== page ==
Owner Mike Pawliki has been a staple of the Valley for some time. Vinyl-wise, Eastside probably has what you need — especially if it’s a little out of the ordinary: From vintage punk 45s to avant-classical, obscure ’60s psych, dub reggae classics, and the occasional deep blues album. Arizona artists are well represented here, too. Walking in the door, Death’s debut, For The Whole World to See, was on the new arrivals rack — cool. Eastside’s jazz selection, while not the biggest, certainly has many unexpected choice offerings. Similarly, if you want to discover reggae beyond Bob Marley — and there’s a lot of reggae better than Marley — Eastside’s selection is crucial. (DJs should find plenty of 12-inchers here.) There’s a great world section, and plenty of rock from the 1950s to yesterday — all nicely labeled with divider cards so it’s easy to pinpoint that search. You want to talk about music? Pawliki’s practically an encyclopedia of musical knowledge. Additionally, the back half of Eastside is the Double Nickel Collective, a consortium of rotating record sellers offering a wide variety of music at varying prices and conditions. Redundant to some degree, the overall buying experience in this location is excellent. Bonus: There’s always something interesting playing at Eastside that will make you pause, listen — maybe buy — and certainly smile.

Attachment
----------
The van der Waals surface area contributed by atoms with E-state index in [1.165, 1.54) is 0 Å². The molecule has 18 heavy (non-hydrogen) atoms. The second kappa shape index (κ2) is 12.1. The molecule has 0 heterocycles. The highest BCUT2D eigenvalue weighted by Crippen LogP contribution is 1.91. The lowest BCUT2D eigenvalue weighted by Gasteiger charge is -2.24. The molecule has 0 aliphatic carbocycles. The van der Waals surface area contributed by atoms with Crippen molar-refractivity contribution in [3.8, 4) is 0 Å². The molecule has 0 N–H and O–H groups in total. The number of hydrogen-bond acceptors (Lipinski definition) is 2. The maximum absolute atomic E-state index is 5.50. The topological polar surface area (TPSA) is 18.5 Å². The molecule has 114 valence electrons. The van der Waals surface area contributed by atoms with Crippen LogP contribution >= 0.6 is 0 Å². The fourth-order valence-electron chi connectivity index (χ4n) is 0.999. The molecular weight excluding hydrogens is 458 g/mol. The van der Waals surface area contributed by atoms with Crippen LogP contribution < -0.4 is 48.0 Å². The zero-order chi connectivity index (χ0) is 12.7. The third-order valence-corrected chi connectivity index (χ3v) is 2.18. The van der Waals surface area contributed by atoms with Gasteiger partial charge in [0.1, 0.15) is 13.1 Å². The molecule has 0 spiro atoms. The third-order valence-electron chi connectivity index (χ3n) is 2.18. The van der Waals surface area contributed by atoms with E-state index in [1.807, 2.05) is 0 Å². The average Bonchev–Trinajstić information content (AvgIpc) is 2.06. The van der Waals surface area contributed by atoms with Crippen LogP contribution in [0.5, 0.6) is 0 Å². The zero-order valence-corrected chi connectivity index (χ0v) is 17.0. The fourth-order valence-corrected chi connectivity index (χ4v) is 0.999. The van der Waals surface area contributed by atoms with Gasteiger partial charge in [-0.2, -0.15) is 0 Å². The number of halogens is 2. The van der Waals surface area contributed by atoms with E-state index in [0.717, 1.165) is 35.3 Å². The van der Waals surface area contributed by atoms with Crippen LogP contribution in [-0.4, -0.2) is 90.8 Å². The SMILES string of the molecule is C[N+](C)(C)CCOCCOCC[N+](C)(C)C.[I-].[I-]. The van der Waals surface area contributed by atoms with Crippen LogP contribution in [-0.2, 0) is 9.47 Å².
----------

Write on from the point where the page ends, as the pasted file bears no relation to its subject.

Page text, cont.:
ROAR recorded a song at Revolver Records as part of the store's Recorded In A Record Store series.
ROAR recorded a song at Revolver Records as part of the store's Recorded In A Record Store series.
Mandi Kimes

1. Revolver Records